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Author Balint Molnar

Monitoring Apache Spark with Prometheus on Kubernetes

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Apache Spark on Kubernetes series:
Introduction to Spark on Kubernetes
Scaling Spark made simple on Kubernetes
The anatomy of Spark applications on Kubernetes
Monitoring Apache Spark with Prometheus
Apache Spark CI/CD workflow howto
Spark History Server on Kubernetes
Spark scheduling on Kubernetes demystified
Spark Streaming Checkpointing on Kubernetes
Deep dive into monitoring Spark and Zeppelin with Prometheus
Apache Spark application resilience on Kubernetes

Apache Zeppelin on Kubernetes series:
Running Zeppelin Spark notebooks on Kubernetes
Running Zeppelin Spark notebooks on Kubernetes - deep dive
CI/CD flow for Zeppelin notebooks

Apache Kafka on Kubernetes series:
Kafka on Kubernetes - using etcd

This is the third post in the Spark on Kubernetes series - if you missed the first and second ones, check them out here:

Our PaaS, Pipeline, deploys cloud native applications to Kubernetes using a CI/CD workflow. As a complementary feature, these applications are monitored - with out-of-the-box dashboards and alerts preconfigured and based on application language, type, cluster size and predefined SLAs (these values can be changed). Centralized log collection, tracing and visualization are also part of the platform.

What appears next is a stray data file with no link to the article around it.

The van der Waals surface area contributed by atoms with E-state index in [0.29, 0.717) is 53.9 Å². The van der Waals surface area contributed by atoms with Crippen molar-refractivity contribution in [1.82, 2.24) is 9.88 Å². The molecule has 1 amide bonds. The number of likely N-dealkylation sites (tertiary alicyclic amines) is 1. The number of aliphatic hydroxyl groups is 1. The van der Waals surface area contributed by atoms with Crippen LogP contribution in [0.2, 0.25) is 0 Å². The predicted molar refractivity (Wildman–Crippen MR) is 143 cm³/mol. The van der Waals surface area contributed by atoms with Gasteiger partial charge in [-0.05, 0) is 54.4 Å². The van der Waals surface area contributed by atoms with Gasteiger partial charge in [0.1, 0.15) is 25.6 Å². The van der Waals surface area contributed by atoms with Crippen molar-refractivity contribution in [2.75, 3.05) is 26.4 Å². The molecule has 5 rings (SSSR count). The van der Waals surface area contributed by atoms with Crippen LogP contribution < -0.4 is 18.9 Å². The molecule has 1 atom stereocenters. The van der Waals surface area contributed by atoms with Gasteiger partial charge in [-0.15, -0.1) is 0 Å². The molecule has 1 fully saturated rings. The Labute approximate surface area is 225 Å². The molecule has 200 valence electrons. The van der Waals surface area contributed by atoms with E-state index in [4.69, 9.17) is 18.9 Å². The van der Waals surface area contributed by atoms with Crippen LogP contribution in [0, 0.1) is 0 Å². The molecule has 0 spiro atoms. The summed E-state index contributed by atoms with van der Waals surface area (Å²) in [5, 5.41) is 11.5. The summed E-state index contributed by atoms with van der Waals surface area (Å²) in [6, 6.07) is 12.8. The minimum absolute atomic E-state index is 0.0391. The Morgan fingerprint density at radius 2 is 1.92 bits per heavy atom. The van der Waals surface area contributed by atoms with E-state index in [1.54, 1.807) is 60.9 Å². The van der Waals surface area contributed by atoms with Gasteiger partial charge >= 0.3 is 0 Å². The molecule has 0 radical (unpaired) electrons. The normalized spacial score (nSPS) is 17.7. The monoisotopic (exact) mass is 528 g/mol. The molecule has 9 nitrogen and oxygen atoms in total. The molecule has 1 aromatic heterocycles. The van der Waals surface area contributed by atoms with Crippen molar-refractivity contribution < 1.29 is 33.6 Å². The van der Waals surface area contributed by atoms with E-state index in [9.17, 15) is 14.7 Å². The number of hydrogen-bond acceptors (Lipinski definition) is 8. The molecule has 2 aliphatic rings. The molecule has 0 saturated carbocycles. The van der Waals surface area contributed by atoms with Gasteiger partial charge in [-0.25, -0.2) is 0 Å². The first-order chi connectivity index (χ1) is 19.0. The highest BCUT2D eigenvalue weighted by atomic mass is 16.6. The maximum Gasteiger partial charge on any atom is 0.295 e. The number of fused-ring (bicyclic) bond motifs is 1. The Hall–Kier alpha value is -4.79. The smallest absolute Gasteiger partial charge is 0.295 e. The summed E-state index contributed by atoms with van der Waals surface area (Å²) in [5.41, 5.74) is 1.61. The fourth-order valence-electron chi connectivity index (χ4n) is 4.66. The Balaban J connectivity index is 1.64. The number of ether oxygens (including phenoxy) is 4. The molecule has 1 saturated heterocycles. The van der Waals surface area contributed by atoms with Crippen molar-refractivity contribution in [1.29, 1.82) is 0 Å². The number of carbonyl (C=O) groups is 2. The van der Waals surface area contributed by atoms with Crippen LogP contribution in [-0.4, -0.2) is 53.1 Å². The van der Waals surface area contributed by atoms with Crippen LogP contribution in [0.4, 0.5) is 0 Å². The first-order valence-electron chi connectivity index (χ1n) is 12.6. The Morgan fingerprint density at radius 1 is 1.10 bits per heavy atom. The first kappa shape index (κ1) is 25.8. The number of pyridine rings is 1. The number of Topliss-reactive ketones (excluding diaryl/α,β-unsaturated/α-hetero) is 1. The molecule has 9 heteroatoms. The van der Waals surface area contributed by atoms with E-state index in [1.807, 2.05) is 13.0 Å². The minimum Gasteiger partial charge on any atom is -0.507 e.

Pipeline monitors multiple federated clusters with Prometheus - the secure way

To monitor these applications, and in this particular Spark example, we needed a robust, opensource monitoring system. We chose Prometheus. Prometheus is an opensource monitoring and alert system that was open sourced in 2012. Since then, it’s become the standard for monitoring in the industry. It’s also part of the official Cloud Native Computing Foundation project, so every Kubernetes related component uses/will use Prometheus for monitoring and alerts.

Prometheus uses a pull model over http to scrape data from applications. For batch jobs it also supports a push model, but enabling this feature requires a special component called pushgateway. Let’s imagine this gateway as a rudimentary storage solution, which stores application metrics until Prometheus scrapes all the information from them. Once Prometheus has collected the application metrics, all that’s left to us is to select a visualizer tool which is capable of working alongside Prometheus.

The ultimate tool for that job is Grafana. Grafana is an opensource metric analytics and visualization tool. It has a nice UI and a rich set of default features.

If you search for monitoring Spark with Prometheus on the internet, all you’ll find is an old blog from 2015 wherein someone was using a Graphite Sink to get metrics from Spark, then mapping it to the Prometheus format. We weren’t interested in that approach, so, to enable Spark monitoring via Prometheus, a couple of changes had to be made in the Spark Code base.